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Home Video Hovel: The Transformers: The Movie, by David Bax

5 Nov

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From what I’ve been able to gather about the live-action Michael Bay Transformers movies (I haven’t actually seen them), the general premise of them is that alien robots or robot aliens–I’ve never been clear on which it is–invade our world, or at least a world mostly similar to the one we, the audience, inhabit. Revisiting The Transformers: The Movie for the first time this century, I was reminded that this animated 1986 feature takes the opposite approach, lifting a single human boy out of his element and into a completely alien universe of constant war. It’s like if The Hitchhiker’s Guide to the Galaxy were simultaneously more aimed at children and more violent.

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Home Video Hovel: Dr. Mabuse: The Gambler, by David Bax

5 Nov

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For better or worse, they don’t make them like this anymore. Fritz Lang’s Dr. Mabuse: The Gambler, out now on Blu-ray from Kino, is a towering early achievement in cinema. This was five years before Metropolis, nine years before M and, of course, well before Lang came to America to make classic films noir like Scarlet Street. Lang’s early mastery of film craft is astonishing to behold. On the other hand, it’s not like you’re gonna miss any of it if you blink; this movie (split into two parts) is four and a half hours long. Like I said, they don’t make them like this anymore.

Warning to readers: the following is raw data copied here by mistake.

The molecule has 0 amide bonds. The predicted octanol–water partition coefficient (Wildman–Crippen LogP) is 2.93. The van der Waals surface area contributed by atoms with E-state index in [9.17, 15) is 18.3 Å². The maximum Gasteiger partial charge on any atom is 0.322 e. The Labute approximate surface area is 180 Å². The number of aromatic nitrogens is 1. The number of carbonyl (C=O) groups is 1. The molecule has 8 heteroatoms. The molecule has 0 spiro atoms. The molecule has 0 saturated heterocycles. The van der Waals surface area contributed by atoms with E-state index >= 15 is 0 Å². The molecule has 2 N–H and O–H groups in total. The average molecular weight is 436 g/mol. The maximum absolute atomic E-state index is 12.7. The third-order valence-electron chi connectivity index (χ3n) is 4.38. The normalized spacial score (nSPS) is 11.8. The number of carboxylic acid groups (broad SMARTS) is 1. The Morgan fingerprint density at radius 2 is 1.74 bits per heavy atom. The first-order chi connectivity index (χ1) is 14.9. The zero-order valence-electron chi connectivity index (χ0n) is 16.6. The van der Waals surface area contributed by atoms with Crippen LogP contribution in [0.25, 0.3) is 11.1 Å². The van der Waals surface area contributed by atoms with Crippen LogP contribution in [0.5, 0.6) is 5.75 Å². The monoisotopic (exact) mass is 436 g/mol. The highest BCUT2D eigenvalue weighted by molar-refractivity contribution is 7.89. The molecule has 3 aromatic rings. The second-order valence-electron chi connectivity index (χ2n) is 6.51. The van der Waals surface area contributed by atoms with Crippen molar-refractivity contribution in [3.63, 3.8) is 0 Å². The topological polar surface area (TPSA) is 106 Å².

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Home Video Hovel: Wild Oats, by Alexander Miller

19 Oct

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There’s nothing worse than a comedy that’s not funny. In the universally malleable genre and its various subsets, writers and directors are usually savvy enough to make us chuckle or at least grin regardless of whether you’re watching a satire, spoof, rom-com, dramedy or whatever suffix/prefix is attached to the description. In this instance, you could call Wild Oats a situational comedy featuring two veteran performers, Shirley MacLaine and Jessica Lange. Eva (MacLaine), a retired high school teacher, receives a life insurance check after the death of her husband. However, Eva receives the sum of $5,000,000 instead of the expected $50,000; in lieu of this miscalculation Eva and her best friend Maddie (Lange) decide to cash in and check out, leaving for a vacation in the Canary Islands.

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Home Video Hovel: The Story of the Last Chrysanthemum, by David Bax

19 Oct

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Artists love to tell stories about the creative process. Sometimes this results in masterpieces like Barton Fink. Sometimes it leads to complete wankery like Art School Confidential. Sometimes we get something that exists mercurially between the two poles, like Synecdoche, New York. In the case of the great Kenji Mizoguchi and his The Story of the Last Chrysanthemum we find and epic-length tale of an actor and his artistic growth that isn’t actually about art at all. Instead, Mizoguchi uses the elevated visibility of an actor’s place on the stage to highlight his pet themes, exploring the friction between Japan’s lingering history and the humanistic liberalism of burgeoning modernity.

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Home Video Hovel: Lady in White, by David Bax

18 Oct

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With its small town setting, its warm and rich cinematography (courtesy of the great Russell Carpenter) and the director’s own grand, bouncy and cinematic score, Frank LaLoggia’s Lady in White is old fashioned movie entertainment. This is a strangely forgotten gem of a film but, with its new release on Blu-ray from Scream Factory, it is ready to be rediscovered, especially for families (whose kids aren’t too young) looking for something scary and fun to watch this Halloween season.